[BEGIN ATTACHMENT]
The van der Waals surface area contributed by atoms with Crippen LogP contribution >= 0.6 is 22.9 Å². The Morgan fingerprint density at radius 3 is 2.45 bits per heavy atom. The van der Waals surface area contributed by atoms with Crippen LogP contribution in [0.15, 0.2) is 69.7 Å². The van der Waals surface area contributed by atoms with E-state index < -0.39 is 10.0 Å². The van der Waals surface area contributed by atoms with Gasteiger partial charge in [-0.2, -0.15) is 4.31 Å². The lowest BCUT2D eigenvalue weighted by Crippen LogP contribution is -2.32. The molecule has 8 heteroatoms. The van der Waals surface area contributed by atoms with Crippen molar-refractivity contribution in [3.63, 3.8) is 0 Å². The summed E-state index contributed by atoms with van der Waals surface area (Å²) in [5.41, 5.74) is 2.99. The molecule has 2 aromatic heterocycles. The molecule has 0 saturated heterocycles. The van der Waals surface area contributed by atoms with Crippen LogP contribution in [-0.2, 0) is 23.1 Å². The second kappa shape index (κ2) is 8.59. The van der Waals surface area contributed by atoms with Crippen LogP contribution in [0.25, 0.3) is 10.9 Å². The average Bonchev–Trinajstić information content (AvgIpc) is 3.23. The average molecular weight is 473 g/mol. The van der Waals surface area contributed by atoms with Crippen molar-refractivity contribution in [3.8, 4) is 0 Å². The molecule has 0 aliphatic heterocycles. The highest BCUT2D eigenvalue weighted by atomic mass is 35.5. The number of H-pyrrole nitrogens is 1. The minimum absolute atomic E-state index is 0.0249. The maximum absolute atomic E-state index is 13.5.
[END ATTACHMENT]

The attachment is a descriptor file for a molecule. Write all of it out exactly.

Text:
The van der Waals surface area contributed by atoms with Crippen LogP contribution >= 0.6 is 22.9 Å². The Morgan fingerprint density at radius 3 is 2.45 bits per heavy atom. The van der Waals surface area contributed by atoms with Crippen LogP contribution in [0.15, 0.2) is 69.7 Å². The van der Waals surface area contributed by atoms with E-state index < -0.39 is 10.0 Å². The van der Waals surface area contributed by atoms with Gasteiger partial charge in [-0.2, -0.15) is 4.31 Å². The lowest BCUT2D eigenvalue weighted by Crippen LogP contribution is -2.32. The molecule has 8 heteroatoms. The van der Waals surface area contributed by atoms with Crippen molar-refractivity contribution in [3.63, 3.8) is 0 Å². The summed E-state index contributed by atoms with van der Waals surface area (Å²) in [5.41, 5.74) is 2.99. The molecule has 2 aromatic heterocycles. The molecule has 0 saturated heterocycles. The van der Waals surface area contributed by atoms with Crippen LogP contribution in [-0.2, 0) is 23.1 Å². The second kappa shape index (κ2) is 8.59. The van der Waals surface area contributed by atoms with Crippen LogP contribution in [0.25, 0.3) is 10.9 Å². The average Bonchev–Trinajstić information content (AvgIpc) is 3.23. The average molecular weight is 473 g/mol. The van der Waals surface area contributed by atoms with Crippen molar-refractivity contribution in [3.8, 4) is 0 Å². The molecule has 0 aliphatic heterocycles. The highest BCUT2D eigenvalue weighted by atomic mass is 35.5. The number of H-pyrrole nitrogens is 1. The minimum absolute atomic E-state index is 0.0249. The maximum absolute atomic E-state index is 13.5.